Thornley

Come Again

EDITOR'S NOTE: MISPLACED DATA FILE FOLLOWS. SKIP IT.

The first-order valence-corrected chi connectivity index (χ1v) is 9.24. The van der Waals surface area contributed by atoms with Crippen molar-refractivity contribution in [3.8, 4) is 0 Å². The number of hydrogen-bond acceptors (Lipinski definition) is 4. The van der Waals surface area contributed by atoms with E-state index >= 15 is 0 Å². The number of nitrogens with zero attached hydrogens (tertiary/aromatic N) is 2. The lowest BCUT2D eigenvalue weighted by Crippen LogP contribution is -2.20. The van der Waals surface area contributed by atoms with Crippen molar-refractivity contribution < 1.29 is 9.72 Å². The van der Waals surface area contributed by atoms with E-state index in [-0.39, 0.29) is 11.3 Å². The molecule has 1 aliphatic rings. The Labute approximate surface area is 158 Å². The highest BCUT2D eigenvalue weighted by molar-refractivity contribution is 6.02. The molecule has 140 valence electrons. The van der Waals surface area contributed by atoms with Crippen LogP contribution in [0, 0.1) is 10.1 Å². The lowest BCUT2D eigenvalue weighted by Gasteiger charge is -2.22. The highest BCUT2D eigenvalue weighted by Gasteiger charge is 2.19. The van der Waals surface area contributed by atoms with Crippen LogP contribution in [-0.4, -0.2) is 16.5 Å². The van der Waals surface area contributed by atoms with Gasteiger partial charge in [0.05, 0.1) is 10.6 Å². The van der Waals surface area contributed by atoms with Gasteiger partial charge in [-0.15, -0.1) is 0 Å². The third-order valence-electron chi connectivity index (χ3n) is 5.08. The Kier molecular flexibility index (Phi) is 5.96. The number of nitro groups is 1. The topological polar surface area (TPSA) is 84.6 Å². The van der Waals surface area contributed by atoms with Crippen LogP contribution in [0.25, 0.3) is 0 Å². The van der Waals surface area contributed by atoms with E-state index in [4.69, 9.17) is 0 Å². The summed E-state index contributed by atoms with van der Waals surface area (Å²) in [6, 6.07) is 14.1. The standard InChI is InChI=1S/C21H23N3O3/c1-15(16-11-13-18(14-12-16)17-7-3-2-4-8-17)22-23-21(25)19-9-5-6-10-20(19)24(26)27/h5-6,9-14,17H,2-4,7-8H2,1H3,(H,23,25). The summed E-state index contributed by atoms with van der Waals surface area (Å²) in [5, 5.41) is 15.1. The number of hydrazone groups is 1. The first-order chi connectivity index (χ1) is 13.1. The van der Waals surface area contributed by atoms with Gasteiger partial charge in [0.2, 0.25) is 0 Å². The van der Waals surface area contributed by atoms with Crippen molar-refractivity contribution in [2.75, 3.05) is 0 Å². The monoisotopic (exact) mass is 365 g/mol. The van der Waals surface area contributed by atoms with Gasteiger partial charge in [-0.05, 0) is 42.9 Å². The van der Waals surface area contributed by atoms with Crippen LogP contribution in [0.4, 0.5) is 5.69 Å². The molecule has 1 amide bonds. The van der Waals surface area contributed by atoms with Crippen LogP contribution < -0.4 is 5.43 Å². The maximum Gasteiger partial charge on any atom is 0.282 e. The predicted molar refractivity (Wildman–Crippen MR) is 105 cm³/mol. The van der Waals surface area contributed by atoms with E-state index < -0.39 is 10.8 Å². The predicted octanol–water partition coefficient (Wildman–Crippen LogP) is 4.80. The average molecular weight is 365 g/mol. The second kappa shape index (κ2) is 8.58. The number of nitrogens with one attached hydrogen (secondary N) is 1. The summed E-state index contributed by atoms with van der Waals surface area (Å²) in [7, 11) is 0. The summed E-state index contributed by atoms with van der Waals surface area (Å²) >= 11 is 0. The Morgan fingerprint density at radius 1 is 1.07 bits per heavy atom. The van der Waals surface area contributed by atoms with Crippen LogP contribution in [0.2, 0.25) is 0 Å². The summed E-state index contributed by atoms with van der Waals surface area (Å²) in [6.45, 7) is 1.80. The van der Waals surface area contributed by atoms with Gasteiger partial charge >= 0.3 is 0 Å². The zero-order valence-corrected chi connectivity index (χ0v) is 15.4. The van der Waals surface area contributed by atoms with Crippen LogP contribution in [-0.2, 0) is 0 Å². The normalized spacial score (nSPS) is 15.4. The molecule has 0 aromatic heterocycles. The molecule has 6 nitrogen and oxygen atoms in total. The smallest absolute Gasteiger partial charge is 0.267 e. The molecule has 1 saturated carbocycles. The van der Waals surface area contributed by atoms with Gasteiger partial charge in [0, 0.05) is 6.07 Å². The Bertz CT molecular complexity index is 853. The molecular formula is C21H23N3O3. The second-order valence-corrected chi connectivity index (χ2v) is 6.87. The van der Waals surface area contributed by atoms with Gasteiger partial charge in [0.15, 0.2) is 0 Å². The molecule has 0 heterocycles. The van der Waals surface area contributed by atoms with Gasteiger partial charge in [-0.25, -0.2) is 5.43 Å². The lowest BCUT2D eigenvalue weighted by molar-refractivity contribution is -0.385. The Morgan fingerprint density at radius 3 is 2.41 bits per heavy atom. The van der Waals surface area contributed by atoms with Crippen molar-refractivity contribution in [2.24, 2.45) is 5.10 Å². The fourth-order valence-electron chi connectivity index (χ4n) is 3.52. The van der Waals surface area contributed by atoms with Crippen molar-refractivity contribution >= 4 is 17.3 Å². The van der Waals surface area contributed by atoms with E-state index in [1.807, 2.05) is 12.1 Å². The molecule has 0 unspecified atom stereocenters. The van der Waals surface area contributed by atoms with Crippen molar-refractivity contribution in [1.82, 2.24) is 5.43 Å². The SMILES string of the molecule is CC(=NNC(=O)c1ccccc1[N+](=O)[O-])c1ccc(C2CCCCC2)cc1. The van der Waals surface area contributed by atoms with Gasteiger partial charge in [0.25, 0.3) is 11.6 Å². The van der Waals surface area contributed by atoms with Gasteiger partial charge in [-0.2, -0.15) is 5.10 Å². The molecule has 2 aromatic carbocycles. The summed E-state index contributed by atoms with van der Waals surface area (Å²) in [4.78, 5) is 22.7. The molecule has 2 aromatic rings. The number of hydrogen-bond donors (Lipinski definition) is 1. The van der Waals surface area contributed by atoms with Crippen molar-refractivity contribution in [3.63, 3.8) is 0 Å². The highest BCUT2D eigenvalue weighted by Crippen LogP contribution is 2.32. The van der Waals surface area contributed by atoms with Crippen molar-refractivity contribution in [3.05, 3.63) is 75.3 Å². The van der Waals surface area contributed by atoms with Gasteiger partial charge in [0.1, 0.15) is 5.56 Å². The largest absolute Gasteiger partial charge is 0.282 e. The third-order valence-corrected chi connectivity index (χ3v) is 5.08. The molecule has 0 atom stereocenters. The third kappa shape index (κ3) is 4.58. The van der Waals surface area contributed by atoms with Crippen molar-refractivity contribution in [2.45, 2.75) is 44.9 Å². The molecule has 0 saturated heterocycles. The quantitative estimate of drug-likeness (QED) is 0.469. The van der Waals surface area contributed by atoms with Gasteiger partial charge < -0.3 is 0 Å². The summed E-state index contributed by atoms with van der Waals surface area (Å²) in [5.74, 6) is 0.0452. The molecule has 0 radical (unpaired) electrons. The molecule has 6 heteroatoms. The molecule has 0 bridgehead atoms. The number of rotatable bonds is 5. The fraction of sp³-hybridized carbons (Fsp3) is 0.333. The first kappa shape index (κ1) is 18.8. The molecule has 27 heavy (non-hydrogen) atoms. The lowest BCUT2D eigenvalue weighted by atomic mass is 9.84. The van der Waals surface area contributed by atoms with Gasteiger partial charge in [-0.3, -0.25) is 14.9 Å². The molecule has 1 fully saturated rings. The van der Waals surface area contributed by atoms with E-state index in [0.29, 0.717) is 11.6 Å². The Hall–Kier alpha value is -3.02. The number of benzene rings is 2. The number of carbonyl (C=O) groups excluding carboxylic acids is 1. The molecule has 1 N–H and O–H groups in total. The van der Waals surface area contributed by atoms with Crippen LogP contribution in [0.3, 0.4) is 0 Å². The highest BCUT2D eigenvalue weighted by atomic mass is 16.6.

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After Big Wreck dried up in 2002, Ian Thornley returned to his native Toronto, where he hooked up with pal Chad Kroeger of incredibly huge blather rock outfit Nickelback. Thornley signed with Kroeger's vanity imprint, tapped producer Gavin Brown, and secured backing help from the studio musician ranks. The result is Come Again, a slick, straightforward post-grunge effort with an ear for melody and slight twinges of psychedelia. Cuts like "Falling to Pieces" and the title track are greased-up chest bumps of well-executed 21st century active rock, akin to types like Lo-Pro or the similarly Gavin-produced Three Days Grace. It rumbles appropriately and teems with generic yearn -- it's numbingly indistinct music, but damn if it doesn't sound good loud. Thornley makes a more lasting impression with material like "So Far So Good" and "The Going Rate (My Fix)," which lets him stretch his wily vocals over instrumentation that shifts from acoustic to electric, and from plaintive to powerful. Contrasting the muscular stomp of "Easy Comes" with the more atmospheric, melodic "All Comes Out in the Wash," Audioslave becomes Thornley's closest stylistic peer. They both showcase powerful singers with whisper-to-a-screech range; both groups are a bit older and like tempering their full-on rock rip with some gray-hairs-in-the-sink introspection. Come Again should find fans of this sound, as well as Thornley supporters left over from his Big Wreck days.

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